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Publication ethics issues in the social sciences

In 2019 COPE, with the support of Routledge (part of the Taylor & Francis Group), commissioned primary research with Shift Learning to better understand the publication ethics landscape for editors working on journals within the arts, humanities, and social sciences. The results from Social Sciences journals show which are the most serious, most widespread, most frequent issues, and those editors are least confident in dealing with.

Addressing language and writing barriers were cited as major ethics issue faced by Social Sciences journal editors. This group of editors also reported that detecting plagiarism and poor attribution standards was the most serious issue they faced and that issues around intellectual property and copyright were those they felt least confident addressing.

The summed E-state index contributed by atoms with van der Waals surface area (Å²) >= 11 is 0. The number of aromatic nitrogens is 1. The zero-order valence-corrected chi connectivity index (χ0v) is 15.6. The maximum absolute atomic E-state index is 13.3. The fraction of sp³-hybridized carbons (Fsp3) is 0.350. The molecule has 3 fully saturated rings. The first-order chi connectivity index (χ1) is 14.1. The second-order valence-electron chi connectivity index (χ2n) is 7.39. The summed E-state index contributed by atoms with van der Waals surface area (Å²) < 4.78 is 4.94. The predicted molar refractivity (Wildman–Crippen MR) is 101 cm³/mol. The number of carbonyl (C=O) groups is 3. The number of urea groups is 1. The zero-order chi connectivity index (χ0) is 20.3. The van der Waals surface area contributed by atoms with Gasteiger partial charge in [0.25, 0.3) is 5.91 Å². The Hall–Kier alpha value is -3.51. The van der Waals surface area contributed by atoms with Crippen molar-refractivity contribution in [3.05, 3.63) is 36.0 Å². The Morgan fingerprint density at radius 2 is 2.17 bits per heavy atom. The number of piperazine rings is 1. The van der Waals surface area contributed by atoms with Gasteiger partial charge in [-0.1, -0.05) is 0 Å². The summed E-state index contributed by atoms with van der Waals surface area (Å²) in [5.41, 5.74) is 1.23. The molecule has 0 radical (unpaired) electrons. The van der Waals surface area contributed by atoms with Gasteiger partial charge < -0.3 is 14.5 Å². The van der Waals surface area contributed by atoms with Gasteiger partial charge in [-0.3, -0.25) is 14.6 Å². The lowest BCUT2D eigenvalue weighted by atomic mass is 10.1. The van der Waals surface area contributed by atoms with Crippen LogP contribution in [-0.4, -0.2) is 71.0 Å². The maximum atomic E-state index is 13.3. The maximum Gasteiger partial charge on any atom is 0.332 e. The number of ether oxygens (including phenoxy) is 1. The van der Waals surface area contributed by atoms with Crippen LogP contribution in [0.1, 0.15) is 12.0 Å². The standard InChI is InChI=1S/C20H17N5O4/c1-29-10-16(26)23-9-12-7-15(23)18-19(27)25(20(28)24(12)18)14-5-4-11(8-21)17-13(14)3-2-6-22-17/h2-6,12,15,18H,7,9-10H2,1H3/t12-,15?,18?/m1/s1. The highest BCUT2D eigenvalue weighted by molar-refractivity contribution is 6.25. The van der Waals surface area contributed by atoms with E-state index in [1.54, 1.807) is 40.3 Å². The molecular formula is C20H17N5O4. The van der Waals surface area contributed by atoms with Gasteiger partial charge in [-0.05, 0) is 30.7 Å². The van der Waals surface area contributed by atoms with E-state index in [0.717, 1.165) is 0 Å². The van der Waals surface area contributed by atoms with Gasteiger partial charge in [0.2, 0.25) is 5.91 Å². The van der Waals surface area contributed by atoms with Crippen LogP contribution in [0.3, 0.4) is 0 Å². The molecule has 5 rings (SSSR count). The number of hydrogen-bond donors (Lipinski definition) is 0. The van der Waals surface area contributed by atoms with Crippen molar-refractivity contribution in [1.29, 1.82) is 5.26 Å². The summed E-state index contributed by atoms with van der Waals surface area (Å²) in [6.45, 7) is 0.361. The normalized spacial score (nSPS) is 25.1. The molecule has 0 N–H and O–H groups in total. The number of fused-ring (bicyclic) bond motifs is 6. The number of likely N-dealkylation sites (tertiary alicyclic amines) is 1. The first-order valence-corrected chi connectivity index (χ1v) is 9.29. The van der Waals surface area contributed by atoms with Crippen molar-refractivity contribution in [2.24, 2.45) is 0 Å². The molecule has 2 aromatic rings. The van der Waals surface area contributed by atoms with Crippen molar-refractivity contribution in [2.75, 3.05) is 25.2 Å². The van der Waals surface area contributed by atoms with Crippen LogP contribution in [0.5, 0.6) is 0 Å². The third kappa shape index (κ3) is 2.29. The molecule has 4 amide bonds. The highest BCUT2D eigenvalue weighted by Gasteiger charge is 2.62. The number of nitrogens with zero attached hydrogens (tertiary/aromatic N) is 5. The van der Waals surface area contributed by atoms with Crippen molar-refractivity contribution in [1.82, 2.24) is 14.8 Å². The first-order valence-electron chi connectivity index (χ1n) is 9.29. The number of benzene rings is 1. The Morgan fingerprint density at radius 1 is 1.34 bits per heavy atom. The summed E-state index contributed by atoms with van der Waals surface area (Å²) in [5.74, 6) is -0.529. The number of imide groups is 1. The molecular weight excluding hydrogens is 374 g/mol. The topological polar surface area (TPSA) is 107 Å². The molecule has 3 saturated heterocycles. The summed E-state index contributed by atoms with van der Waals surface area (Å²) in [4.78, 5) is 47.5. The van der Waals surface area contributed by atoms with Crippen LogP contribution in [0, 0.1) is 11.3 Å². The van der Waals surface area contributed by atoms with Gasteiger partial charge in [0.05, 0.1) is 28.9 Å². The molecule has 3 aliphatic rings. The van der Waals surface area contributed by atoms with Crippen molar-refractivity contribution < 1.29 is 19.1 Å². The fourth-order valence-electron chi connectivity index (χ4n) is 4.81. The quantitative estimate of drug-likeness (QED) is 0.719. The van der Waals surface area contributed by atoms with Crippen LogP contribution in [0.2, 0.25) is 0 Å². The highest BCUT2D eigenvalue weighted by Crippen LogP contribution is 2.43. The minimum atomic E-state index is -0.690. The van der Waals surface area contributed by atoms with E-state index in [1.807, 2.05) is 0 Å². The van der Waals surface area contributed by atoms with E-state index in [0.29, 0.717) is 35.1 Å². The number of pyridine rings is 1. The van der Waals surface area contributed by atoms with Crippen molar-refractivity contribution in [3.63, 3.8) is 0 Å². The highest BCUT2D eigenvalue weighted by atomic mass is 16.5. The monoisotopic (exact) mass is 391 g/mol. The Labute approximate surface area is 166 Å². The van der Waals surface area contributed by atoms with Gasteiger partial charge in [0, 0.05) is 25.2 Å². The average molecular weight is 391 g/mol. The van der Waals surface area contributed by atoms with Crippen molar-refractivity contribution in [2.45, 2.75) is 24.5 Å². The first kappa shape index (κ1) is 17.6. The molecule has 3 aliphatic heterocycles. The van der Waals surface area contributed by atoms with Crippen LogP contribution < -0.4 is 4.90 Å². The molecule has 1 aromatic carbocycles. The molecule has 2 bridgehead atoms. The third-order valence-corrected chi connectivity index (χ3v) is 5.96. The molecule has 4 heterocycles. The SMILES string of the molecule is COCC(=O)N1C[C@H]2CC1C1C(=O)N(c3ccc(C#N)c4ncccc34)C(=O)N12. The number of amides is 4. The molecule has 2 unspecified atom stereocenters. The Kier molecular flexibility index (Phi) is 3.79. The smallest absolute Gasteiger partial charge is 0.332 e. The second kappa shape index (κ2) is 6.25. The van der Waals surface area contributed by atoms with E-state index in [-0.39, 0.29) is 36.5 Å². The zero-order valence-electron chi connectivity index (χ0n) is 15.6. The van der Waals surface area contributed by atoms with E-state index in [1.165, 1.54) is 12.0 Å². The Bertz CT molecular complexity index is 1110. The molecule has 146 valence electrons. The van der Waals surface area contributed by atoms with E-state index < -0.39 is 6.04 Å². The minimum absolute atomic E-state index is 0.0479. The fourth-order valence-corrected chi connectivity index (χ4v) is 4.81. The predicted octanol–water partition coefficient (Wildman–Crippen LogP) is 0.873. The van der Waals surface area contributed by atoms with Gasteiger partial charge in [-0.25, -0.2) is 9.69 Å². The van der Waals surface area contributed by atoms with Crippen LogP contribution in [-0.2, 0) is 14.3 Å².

Most serious

    • Detecting plagiarism and poor attribution standards
    • Fraudulent submissions
    • Data and image fabrication

    Most widespread

    • Addressing language and writing barriers while remaining inclusive
    • Detecting plagiarism and poor attribution standards
    • Issues around the way authors receive and reasons to criticism

    Most frequent

    • Addressing language and writing barriers while remaining inclusive
    • Issues around the way authors receive and respond to criticism
    • Detecting plagiarism and poor attribution standards

    Least confident in dealing with

    • Intellectual property and copyright issues
    • Data and/or fabrication issues
    • Fraudulent submissions

    Read the full study